“Don’t tell me what you value, show me your budget, and I’ll tell you what you value.”
In the world of non-profit activism in the equality movement, the current strategy is starting to be called into question. If you open the paper, you’ll see any number of states fighting for marriage rights. Though gay marriage is not the only challenge facing the gay community, you might think it is if you look at the checkbook. Some would argue: Do we even really want to get married?
While no one argues that marriage should be off the table, there are questions about the priority it has been given in the equality movement. We should ask ourselves, what would Martin Luther King Jr. have said if he’d been told you can have marriage but everything else is off the table? And it is a good point to consider: When compared to HIV/AIDS, substance abuse, suicide, job training, education, care of the elderly, housing, and employment, marriage seems trivial. If we really want to protect our community, should we not put greater emphasis on getting kids into homes, getting them internships, and getting them into politics? If we put more focus on those issues, wouldn’t we have a wholly different community having a wholly different discussion about equality ten years from now?
Marriage is neither the only nor the biggest challenge facing our community. We have to question if a spouse, a picket fence, and 2.5 kids have to be the measure of a successful gay life. It is important to consider that gay culture is not straight culture. The argument could be made that, in our desperate pursuit for marriage rights, we are forsaking our own identities in an effort to conform to heteronormative traditions. But even where gays are getting married, many couples are negotiating the polygamy of that marriage and creating a new idea of what marriage is.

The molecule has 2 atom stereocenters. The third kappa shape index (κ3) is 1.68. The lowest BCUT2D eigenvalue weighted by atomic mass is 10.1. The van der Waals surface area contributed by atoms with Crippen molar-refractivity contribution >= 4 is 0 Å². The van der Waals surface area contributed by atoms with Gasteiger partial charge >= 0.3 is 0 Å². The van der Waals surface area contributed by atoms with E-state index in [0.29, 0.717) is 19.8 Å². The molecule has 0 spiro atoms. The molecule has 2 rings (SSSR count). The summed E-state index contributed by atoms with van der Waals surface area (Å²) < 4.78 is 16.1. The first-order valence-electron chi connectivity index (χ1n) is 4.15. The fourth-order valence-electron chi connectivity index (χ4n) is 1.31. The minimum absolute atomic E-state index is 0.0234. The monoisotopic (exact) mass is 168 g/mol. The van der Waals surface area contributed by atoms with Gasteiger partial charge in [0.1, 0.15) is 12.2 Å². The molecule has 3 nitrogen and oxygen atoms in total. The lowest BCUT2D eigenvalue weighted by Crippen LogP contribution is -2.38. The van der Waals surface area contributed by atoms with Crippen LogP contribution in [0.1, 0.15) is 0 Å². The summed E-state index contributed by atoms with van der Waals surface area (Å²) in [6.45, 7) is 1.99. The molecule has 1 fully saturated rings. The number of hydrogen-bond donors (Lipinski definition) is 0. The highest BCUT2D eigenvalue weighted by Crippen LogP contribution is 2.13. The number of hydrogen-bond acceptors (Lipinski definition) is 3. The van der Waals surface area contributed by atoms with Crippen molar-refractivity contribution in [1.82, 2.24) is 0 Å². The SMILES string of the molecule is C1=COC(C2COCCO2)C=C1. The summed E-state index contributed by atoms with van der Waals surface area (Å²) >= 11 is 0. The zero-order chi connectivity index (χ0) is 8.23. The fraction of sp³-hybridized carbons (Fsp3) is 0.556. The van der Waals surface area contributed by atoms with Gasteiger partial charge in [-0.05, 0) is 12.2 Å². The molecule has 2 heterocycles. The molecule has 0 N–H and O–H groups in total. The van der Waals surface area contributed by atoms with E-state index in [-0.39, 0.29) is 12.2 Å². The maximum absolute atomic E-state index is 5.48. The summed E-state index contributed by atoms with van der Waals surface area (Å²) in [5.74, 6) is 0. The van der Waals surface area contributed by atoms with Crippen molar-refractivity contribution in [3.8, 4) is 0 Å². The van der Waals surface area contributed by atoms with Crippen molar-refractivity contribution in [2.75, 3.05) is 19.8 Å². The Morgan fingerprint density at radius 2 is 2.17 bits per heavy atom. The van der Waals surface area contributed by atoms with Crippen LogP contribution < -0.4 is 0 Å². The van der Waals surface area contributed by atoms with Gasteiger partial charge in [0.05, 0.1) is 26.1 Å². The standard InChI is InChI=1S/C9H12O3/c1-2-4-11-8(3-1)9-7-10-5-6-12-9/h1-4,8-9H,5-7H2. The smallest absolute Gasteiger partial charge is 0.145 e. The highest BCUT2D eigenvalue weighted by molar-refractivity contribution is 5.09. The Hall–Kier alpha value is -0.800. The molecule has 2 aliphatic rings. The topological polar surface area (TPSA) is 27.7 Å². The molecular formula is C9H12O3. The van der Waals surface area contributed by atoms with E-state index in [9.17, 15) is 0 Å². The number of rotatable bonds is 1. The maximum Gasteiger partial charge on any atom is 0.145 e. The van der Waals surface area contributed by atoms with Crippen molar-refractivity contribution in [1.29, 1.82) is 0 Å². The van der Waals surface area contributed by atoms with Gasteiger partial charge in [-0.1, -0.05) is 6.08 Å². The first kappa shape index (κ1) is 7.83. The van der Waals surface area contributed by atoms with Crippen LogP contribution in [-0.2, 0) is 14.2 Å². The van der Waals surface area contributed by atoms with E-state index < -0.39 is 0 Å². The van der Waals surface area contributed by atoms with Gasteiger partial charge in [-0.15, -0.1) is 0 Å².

To put it more broadly, while not all gays even want to get married, nobody wants to be fired, homeless, or dying. So, why all the fuss over marriage? In short, the reason is the 14th Amendment. Within the 14th Amendment is a clause known as the Equal Protection Clause, and that is the gamble. Should the marriage issue make its way to the Supreme Court and if it were to issue a favorable ruling and if that ruling was based on the Equal Protection Clause, the game for all gay rights protections would be effectively won. ENDA, DOMA, housing, adoption, health benefits and others could all potentially be settled with one whack of the gavel. As it stands, there has never been a ruling that would make the Equal Protection Clause apply to sexual orientation. When you consider the broader impact the marriage fight might win, it seems to be a potentially huge payout on a massively expensive wager. It remains to be seen if we think the gamble is worth it, but it is clear at this point that we’re already all in.